They have a separate unit for Covid testing and symptoms - completely isolated from the rest of the medical center. I still took extreme precautions.

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Response to TexasTowelie (Original post)

Mon Sep 6, 2021, 12:08 PM

5. Yikes. Poison Ivy/Oak/Sumac are things that one doesn't want to get, especially ...

for those w/ somewhat wilder yards, overgrown yards/edges of yards, etc. bordering damp areas. Don't even try to burn out these things either as the smoke from these burning plants will still cause to break out.

When I was growing up, I caught Poison Ivy/Oak/Sumac literally every week, had to take shots and medication to build up my immunity to it (a weekly routine, the shots weren't fun either). Getting it on your face is not fun. Now, I still can catch, but it remains for the most part, localized on my body (e.g., hands/arms) and does not spread (as rapidly). Of course keep the calamine lotion handy too. I've never tried the Cortizone stuff so no advice here...of course the rest of my family could literally wallow in the stuff, and never catch it/the 'itch' (don't do this!).

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Response to SWBTATTReg (Reply #5)

Mon Sep 6, 2021, 12:23 PM

8. I had a severe case of it years ago

Similar to this story, I had just moved into an old house, and spent all day pulling vines and roots out of a garden bed. Turned out to be poison ivy roots and vines. Absolutely miserable experience. The scabs were all over my arms, neck and face, and looked disgusting. I felt embarrassed to go to any stores because people were staring at me, probably wondering what disease I had.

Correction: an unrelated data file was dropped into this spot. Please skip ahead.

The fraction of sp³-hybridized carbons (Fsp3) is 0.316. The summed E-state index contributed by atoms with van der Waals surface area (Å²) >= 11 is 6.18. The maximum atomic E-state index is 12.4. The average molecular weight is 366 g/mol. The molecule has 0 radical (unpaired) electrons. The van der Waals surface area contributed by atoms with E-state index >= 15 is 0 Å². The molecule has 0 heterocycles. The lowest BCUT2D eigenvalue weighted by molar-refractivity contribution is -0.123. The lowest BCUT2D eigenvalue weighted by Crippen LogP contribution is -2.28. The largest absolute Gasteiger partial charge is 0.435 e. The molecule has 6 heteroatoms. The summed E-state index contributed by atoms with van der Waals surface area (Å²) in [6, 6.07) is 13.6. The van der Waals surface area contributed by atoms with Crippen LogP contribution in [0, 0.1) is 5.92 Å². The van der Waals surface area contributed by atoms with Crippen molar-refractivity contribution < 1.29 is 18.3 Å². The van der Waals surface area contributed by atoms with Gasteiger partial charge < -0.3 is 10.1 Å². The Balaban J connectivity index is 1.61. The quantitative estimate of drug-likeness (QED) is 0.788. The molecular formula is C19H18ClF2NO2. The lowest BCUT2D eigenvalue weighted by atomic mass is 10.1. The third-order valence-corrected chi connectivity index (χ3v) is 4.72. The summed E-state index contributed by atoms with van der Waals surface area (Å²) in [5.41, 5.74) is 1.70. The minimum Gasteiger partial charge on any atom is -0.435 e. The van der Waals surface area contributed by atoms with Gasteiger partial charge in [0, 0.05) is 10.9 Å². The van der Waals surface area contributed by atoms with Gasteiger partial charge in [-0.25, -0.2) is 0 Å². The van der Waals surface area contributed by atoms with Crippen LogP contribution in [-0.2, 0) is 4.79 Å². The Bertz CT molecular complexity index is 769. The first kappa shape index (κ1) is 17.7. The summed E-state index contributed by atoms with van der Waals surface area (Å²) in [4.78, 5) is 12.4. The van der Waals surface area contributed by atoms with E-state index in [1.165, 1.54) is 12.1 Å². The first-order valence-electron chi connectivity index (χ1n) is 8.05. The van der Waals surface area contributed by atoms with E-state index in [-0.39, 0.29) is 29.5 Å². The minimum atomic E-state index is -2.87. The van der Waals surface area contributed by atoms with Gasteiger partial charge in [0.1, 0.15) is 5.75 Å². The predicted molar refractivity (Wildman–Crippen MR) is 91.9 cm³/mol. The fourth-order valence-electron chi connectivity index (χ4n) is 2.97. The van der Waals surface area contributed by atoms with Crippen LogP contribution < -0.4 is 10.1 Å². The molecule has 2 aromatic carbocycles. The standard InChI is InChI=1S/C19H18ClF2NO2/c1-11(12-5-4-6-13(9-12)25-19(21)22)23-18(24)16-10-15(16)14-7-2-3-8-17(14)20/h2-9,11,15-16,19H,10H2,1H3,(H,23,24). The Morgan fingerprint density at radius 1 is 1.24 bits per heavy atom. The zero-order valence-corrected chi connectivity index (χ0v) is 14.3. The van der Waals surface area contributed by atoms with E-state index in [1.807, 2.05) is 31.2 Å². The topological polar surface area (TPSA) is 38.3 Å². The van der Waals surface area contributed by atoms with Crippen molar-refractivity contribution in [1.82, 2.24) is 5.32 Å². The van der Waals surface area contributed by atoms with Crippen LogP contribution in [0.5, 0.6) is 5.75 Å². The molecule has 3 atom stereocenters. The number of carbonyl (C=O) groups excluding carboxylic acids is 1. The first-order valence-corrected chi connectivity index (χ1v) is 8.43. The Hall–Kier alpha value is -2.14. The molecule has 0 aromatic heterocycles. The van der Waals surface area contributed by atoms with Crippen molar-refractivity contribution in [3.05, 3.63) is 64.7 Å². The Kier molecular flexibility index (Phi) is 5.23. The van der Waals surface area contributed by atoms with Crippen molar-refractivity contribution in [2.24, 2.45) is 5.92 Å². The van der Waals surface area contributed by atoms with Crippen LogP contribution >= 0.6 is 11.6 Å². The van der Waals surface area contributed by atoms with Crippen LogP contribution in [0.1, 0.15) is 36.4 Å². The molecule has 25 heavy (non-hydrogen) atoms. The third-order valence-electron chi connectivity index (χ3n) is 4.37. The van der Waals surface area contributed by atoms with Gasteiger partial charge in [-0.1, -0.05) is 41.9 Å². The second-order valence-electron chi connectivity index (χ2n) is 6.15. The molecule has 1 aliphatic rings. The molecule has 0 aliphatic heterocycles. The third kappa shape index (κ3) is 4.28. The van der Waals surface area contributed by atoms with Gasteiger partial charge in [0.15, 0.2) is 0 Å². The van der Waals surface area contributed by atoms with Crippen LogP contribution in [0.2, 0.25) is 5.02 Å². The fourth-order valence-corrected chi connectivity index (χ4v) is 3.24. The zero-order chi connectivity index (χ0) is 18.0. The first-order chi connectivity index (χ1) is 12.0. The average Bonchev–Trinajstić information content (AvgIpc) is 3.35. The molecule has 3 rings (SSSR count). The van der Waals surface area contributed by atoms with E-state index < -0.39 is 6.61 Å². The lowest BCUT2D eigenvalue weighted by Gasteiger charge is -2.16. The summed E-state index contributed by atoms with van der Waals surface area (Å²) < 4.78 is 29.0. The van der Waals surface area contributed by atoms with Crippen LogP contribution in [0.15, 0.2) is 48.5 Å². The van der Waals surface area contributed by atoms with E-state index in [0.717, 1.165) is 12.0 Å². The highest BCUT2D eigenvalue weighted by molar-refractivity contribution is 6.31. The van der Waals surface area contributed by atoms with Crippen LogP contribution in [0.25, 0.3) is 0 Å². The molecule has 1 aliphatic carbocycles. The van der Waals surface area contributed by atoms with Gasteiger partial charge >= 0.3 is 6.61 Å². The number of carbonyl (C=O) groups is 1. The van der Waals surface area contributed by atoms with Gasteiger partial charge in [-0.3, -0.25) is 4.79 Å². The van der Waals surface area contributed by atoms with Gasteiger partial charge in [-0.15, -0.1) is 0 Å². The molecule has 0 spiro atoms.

After that, I kept a supply of Ivarest poison ivy soap in the kitchen. Later I learned that just plain soap and water, if applied soon after contact, can wash it off. I became a fanatical hand/arm washing when gardening and managed to avoid any other problems with it.

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Response to jmbar2 (Reply #8)

Mon Sep 6, 2021, 12:44 PM

10. Good for you. When I often times caught Poison Ivy/etc., I would go fishing at Bennett Springs ...

state park (in central Missouri), and stand in the spring without a wader, the water would literally drown the rash out, but it sure was awful damn cold! Ha ha!

Keep the baking soda (you know, the yellow box of stuff, Arm and Hammer) handy, pour it into your bathtub when you get poison A, B, or C. Soak in it for a while, it does help w/ the itching and prevents it from spreading to other parts of your body.

I did not know the fact that Ivarest was just soap and water, so thank you for this tidbit of news.

I used to make a paste too, of baking soda and a little water, dab on thickly onto patches of itchy areas/rash-infected areas, let stand/cover w/ a gauze loosely, it seemed to help too.

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Response to SWBTATTReg (Reply #10)

Mon Sep 6, 2021, 12:58 PM

11. I gave wrong info...

Technu is the soap, and it deactivates the poison. Ivarest is for symptom relief.

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Response to jmbar2 (Reply #11)

Mon Sep 6, 2021, 01:01 PM

12. Thanks! I'm always looking for new innovative solutions to other than using calamine lotion,...

which sometimes has a little sting to it when you use...